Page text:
If you actually took the trap, it would be either -E- or -F- and you would have to trap $STATUS to a local symbol for further analysis.
Sr. Systems Janitor
John Gillings
Honored Contributor

Re: Which $STATUS would be returned ?

Dave,
Stepping back a bit...

Error messages are generated from a structure called a "signal array". The structure can contain multiple condition codes, each with its own set if parameters (file names, PC values etc...). A signal array is generated when an error condition is encountered. It's then "signalled", which means it propagates up the call chain looking for a condition handler.

Any layer of software can declare its own condition handler, which will "catch" the signal array on its way up the stack. The handler can choose one of 3 options:

1) correct the condition and CONTINUE from the point it was signalled from

2) convert the signal to a return status and unwind the stack to a point of its choosing (usually the caller of the routine which declared the handler)

3) resignal the condition, possibly after tacking its own condition entry into the signal array.

Thus the signal array can accumulate additional information working its way up the call chain, so you'll sometimes see multiple condition codes from different facilities.

If the condition isn't handled somewhere up the call chain, it will be caught by the last chance exception handler, which typically will generate an error message, and possibly a traceback.

Your problem stems from the fact that the FINAL condition code, returned as $STATUS to DCL is just a longword. So we have to reduce a complex structure which can potentially contain a lot of fine detail, down to a single 32 bit entity. By convention, the $STATUS is simply the condition code from the first entry in the signal array.

Even worse, for an application which generates multiple conditions (perhaps because it's continuing after W severity conditions), it needs to choose a final status from all the signal arrays it's generated along the way.

The severity of that entry isn't necessarily related to that of any other entries. For example, if you attempt to TYPE a non-existent file, the RMS error is -E-FNF, but TYPE considers SEARCHFAIL to be W. Since the TYPE condition is the primary, that's what will end up in $STATUS.

So, answering your question... for your particular example the signal array is

-E-FATALERR
-F-PARITY

Since the primary condition is -E- that's what you'll get in $STATUS. Short of parsing the SYS$ERROR output, there's no way you can detect secondary, teritiary or deeper conditions from DCL. It was BACKUPs choice how to report the condition and it chose -E-.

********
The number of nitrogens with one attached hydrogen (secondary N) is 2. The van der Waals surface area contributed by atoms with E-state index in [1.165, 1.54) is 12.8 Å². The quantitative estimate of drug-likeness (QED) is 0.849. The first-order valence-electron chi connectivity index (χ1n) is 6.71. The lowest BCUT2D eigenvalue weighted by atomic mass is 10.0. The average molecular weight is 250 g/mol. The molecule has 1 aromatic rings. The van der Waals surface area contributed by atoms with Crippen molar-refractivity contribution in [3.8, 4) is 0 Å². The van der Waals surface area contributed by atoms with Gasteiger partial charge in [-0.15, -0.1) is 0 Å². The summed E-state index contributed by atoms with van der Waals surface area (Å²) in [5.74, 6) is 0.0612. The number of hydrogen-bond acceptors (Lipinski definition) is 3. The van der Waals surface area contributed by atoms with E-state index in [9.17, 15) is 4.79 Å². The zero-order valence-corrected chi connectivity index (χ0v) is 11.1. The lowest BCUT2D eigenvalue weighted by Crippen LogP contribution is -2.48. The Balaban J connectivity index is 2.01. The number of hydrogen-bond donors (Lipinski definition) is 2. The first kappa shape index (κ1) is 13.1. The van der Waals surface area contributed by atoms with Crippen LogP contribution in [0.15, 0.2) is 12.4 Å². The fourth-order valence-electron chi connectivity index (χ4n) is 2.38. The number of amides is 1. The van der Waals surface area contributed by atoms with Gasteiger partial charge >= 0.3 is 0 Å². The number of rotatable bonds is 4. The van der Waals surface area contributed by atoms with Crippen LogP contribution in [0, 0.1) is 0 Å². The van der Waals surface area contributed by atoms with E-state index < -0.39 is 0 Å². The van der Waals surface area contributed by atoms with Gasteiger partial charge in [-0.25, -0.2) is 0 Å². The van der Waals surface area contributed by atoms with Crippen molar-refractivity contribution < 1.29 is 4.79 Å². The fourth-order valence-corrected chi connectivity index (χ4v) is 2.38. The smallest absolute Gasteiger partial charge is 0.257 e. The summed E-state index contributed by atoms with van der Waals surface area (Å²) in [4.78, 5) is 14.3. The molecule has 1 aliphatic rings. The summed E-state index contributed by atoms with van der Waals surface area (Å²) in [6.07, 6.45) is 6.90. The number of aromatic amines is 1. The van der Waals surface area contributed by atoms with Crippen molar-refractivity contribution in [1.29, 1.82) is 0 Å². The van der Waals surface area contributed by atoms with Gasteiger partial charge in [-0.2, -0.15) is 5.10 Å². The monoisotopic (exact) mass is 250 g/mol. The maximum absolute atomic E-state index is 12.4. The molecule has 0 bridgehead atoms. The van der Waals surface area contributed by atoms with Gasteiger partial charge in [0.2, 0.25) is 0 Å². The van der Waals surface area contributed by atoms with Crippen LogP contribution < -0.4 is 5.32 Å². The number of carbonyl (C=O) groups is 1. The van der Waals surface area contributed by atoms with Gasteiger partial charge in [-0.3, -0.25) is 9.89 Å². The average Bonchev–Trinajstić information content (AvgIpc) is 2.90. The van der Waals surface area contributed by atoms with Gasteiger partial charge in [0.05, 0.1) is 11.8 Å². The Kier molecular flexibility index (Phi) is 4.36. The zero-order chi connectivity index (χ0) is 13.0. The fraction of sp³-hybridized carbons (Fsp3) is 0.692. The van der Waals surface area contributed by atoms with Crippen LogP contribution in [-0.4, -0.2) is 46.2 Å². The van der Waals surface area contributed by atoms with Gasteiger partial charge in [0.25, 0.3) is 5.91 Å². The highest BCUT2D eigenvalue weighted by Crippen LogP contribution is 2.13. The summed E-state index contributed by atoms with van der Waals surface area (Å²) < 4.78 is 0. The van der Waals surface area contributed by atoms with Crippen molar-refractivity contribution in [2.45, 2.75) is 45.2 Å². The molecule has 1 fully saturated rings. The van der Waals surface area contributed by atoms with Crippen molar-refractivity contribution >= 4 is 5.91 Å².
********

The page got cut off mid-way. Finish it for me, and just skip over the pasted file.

If you want to get to that level of control, you may be able to catch the signal array by writing your own program to perform the BACKUP. See the OpenVMS Utility Routines Manual. This is not necessarily as difficult as it sounds, assuming you've got some fairly consisitent BACKUP operations.
A crucible of informative mistakes
Hoff
Honored Contributor

Re: Which $STATUS would be returned ?

There's the theory, and then there's the ugly. Error levels are a form of a polite fiction. They're surprisingly slippery. The more you dig into this area, the more you'll find murk. I've been in more than a few debates on the severity, and there are guidelines, but there are inevitably various oddities and borderline cases.

Fatal errors are not necessarily fatal, and severe errors aren't necessary severe.

The best you can state is that errors are errors. No more. No less.

If you have a specific error you're interested in, test for it.

If you encounter an unrecognized error during the execution of some code, the OpenVMS norm is to report it to somebody (else) to deal with.

By and large, an error and severe error are effectively the same (and particularly here, by the time you get back to the $ prompt), unless you're the one that's writing the code that's originally fielding the error itself.

There are cases where more severe errors further up the signal frames are downgraded. For example:

$ delete nosuchfile.txt;*
%DELETE-W-SEARCHFAIL, error searching for NOSUCHFILE.TXT;*
-RMS-E-FNF, file not found
$

There are many other cases.

One of the typical approaches in your current predicament is to capture the various error stacks with a regular expression (and having access to a decent regex makes this much easier), and use DIFFERENCES or analogous to spot new errors. This allows you to ride over the errors that are expected.

All that written, a fatal error message named FATALERR that isn't itself fatal looks odd.

Stephen Hoffman
HoffmanLabs LLC

Willem Grooters
Honored Contributor

Re: Which $STATUS would be returned ?

Dave,

(STATUS .AND. 4) = bit 3 is set. Any FATAL error would have this. If this bit is set, the outcome would be 4:

$ a=12
$ b=(a.and.4)
$ sho symb b
B = 4 Hex = 00000004 Octal = 00000000004
$ a=11
$ b=(a.and.4)
$ sho symb b
B = 0 Hex = 00000000 Octal = 00000000000

Check against 4 reveals the code is FATAL:

$ FATAL = 4
...
$ IF ($STATUS .AND. 4) .EQ. FATAL THEN ...

That's behind it :)

The real problem here is you need access to the real reason. Where BACKUP finished in ERROR, it was caused by a SEVERE_ERROR.

It would be nice if BACKUP would set a follow-up, the way MMS keeps the highest severity encountered. AFAIK, this data is lost once DCL regains control from BACKUP. So you will not be able to track the real problem unless scanning SYS$ERROR - like others already mentioned.



Willem Grooters
OpenVMS Developer & System Manager
The Brit
Honored Contributor

Re: Which $STATUS would be returned ?

Very instructive.

Thanks Guys.